Many politicians and organizations attempt to remain agnostic or tepid toward nuclear energy by arguing that nuclear power might have a role to play if certain conditions are met. They then ensure that their conditions are set in such a way as to be unattainable. To suggest that the nuclear industry must improve its safety record is an example of this. No one has ever died as a result of commercial nuclear power in the U.S. How does one improve on this? To argue that the waste problem must first be solved, but then to stand in the way of building Yucca Mountain or reprocessing nuclear fuel (both of which are safe methods of waste management), is equally dubious.
If one views atmospheric emissions as such a threat that CO2 reductions should be made the central organizing tenet of America's economic and energy policy (and thus society), then the moral policy should be to achieve that objective in an economically rational way. The motives of anyone who denies society access to the technologies best capable of achieving its stated goals, either by explicit antagonism or through implicit passivity, must be questioned.
On the other hand, if CO2 reduction is truly the objective, then maximizing America's nuclear resources as quickly as possible should be a top priority. While doing so would still not likely allow the U.S. to meet the levels of nuclear power described in either the EIA or the EPA analyses, it could at least minimize the economic impact of Lieberman-Warner. But doing so will require long-term, sustained, bipartisan support for nuclear energy. Without this support, the billions of dollars of private capital needed to expand America's nuclear capacity will simply not be invested. Without this investment, even the rosiest Lieberman-Warner economic projections lose what little credibility they had at the outset.
Top 10 List for a Sustained Reemergence of Nuclear Power
The massive increases in nuclear power over the next 25 years on the scale described in some S. 3036 analyses might be unrealistic, but the right policies could at least move the nation in the right direction. Although the Energy Policy Acts (EPACTs) of 1992 and 2005 provide some reform and incentives to boost the nuclear industry, they do not provide the systemic overhaul that would be necessary to meet the demands required to satisfy Lieberman-Warner. Existing legislation assures that the U.S. will build six to 10 reactors, which does almost nothing to mitigate the consequences of CO2 caps.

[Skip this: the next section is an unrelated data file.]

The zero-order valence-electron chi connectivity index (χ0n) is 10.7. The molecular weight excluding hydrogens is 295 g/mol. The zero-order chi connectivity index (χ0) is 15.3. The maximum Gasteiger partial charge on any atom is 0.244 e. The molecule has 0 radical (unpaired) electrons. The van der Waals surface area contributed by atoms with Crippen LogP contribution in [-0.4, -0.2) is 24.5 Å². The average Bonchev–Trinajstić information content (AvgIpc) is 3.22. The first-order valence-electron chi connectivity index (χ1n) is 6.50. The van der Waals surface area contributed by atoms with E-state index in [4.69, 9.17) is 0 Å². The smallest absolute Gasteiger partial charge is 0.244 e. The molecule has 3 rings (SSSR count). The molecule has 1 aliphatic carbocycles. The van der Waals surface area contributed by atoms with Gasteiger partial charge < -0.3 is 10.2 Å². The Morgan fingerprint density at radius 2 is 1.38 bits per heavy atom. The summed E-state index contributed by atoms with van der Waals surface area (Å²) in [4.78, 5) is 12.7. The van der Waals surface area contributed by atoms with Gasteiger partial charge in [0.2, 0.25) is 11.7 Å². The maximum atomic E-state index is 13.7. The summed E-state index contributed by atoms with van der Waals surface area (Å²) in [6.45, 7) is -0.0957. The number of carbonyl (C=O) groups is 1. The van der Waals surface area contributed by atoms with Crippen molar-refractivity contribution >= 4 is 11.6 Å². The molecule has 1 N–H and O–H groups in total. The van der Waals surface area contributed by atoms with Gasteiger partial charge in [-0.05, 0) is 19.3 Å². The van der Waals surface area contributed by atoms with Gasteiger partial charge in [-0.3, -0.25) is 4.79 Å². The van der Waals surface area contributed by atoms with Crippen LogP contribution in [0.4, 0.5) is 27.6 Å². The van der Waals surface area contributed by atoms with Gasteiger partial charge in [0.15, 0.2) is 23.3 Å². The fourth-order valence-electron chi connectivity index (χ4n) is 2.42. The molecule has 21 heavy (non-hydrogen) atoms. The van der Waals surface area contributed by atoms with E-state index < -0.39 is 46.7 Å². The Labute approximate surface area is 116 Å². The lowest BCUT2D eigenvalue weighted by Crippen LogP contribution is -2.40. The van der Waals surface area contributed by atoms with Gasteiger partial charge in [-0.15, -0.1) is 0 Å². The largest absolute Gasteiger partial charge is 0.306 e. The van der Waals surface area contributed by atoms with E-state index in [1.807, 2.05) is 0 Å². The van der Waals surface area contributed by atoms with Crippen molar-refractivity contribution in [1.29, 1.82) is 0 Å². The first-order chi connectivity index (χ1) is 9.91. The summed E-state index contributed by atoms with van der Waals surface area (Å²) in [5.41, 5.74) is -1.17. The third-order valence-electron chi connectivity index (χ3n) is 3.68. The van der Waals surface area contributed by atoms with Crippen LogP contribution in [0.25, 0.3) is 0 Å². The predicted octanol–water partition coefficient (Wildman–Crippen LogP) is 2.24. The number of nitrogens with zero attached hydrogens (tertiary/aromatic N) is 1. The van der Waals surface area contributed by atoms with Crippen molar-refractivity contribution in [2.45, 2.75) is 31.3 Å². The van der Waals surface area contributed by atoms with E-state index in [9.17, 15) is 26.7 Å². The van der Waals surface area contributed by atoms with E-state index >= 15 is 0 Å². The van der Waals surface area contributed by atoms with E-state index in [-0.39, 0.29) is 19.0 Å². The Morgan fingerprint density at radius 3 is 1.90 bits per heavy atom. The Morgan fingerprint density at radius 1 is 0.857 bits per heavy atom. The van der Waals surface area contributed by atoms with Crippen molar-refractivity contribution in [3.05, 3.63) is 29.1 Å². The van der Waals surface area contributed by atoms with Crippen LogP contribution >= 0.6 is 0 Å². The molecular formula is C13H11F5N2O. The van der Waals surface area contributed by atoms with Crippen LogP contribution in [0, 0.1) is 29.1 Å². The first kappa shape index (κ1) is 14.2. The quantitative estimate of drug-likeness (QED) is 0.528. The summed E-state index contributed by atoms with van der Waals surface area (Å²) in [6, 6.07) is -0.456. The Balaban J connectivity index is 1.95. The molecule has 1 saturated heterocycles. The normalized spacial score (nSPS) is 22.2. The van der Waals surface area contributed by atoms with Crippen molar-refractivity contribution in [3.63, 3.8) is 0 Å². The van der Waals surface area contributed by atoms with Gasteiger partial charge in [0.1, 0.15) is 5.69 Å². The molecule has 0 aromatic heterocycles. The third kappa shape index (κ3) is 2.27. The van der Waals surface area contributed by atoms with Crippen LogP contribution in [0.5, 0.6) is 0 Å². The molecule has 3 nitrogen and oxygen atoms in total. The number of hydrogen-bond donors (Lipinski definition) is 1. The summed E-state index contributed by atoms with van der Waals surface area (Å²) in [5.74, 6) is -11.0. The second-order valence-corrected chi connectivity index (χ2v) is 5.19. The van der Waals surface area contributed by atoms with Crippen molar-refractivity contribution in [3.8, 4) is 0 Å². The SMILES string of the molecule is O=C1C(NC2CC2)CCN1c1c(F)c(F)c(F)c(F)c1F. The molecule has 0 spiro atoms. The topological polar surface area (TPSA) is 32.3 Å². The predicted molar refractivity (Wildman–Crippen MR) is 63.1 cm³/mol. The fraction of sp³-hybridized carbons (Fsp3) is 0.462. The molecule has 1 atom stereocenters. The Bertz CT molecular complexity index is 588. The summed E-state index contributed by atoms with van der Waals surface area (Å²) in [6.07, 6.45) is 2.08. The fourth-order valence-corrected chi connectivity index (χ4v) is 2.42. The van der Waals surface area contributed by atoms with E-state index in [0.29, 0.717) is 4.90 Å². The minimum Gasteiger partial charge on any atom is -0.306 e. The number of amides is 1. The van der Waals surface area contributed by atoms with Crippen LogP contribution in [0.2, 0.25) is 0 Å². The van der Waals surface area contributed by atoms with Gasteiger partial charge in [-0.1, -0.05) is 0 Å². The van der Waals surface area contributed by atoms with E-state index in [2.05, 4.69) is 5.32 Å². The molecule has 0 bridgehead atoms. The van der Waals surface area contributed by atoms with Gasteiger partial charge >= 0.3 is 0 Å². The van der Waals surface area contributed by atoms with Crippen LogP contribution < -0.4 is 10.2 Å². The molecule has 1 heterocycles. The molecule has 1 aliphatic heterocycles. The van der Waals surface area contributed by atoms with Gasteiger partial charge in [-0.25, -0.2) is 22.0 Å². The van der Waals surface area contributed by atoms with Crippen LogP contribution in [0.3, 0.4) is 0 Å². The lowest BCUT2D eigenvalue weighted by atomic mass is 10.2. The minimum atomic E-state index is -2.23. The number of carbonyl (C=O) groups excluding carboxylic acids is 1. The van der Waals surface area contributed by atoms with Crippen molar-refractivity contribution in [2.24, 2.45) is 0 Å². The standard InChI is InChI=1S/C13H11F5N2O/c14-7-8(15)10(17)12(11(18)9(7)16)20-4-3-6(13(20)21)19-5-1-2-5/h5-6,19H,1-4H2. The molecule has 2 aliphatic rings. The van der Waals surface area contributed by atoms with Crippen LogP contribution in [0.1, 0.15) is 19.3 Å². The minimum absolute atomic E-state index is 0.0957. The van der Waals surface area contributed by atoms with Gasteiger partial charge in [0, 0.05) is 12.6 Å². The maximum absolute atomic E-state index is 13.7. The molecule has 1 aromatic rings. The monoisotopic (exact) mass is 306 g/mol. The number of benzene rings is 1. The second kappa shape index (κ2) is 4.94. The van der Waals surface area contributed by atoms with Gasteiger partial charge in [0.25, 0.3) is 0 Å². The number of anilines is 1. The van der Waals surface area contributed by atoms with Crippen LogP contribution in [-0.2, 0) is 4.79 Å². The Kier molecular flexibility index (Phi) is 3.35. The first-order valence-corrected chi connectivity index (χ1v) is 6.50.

If CO2 reductions are the goal, then the U.S. needs a sustainable nuclear energy industry that can be successful without government intervention. To assure that it is prepared to meet demand for nuclear energy beyond constructing the plants supported by EPACT 2005, the U.S. must:
Commitment to cutting CO2 should be equaled by commitment to nuclear energy. To deny the United States access to nuclear technology while mandating CO2 caps is hypocritical and indefensible.
The United States will need substantially more nuclear power to survive the Lieberman-Warner bill economically. While the Energy Policy Act of 2005 may have a near-term role in reestablishing nuclear power in the U.S, it does not bring about the fundamental changes that will be required to establish a sustainable, market-based nuclear industry. If the nation is committed to reducing CO2, then it must also be committed to the long-term success of nuclear power.
Jack Spencer is Research Fellow in Nuclear Energy in the Thomas A. Roe Institute for Economic Policy Studies at The Heritage Foundation.
 Environmental Defense Fund, "EPA Analysis Forecasts Robust Economic Growth With Change Law," press release, March 14, 2008, at http://www.edf.org/pressrelease.cfm?contentID=7738.
 United States Environmental Protection Agency, EPA Analysis of the Lieberman-Warner Climate Change Security Act of 2008, March 14, 2008, at http://www.epa.gov/climatechange/downloads/s2191_EPA_Analysis.pdf (May 22, 2008).
 United States Department of Energy, Office of Integrated Analysis and Forecasting, Energy Market and Economic Impacts of S.2191, the Lieberman-Warner Climate Security Act of 2007, April 2008, at /static/reportimages/95C27098369FF27A32739233F35EC699.pdf (May 22, 2008).
 James Sherk and Guinevere Nell, "More H-1B Visas, More American Jobs, A Better Economy," Heritage Foundation Center for Data Analysis Report No. CDA08-01, April 30, 2008, at http://www.heritage.org/Research/Labor/cda08-01.cfm.
 Jack Spencer and Nick Loris, "Uranium Mining Is Important for Securing America's Energy Future," Heritage Foundation WebMemo No. 1866, March 25, 2008, at http://www.heritage.org/Research/EnergyandEnvironment/wm1866.cfm.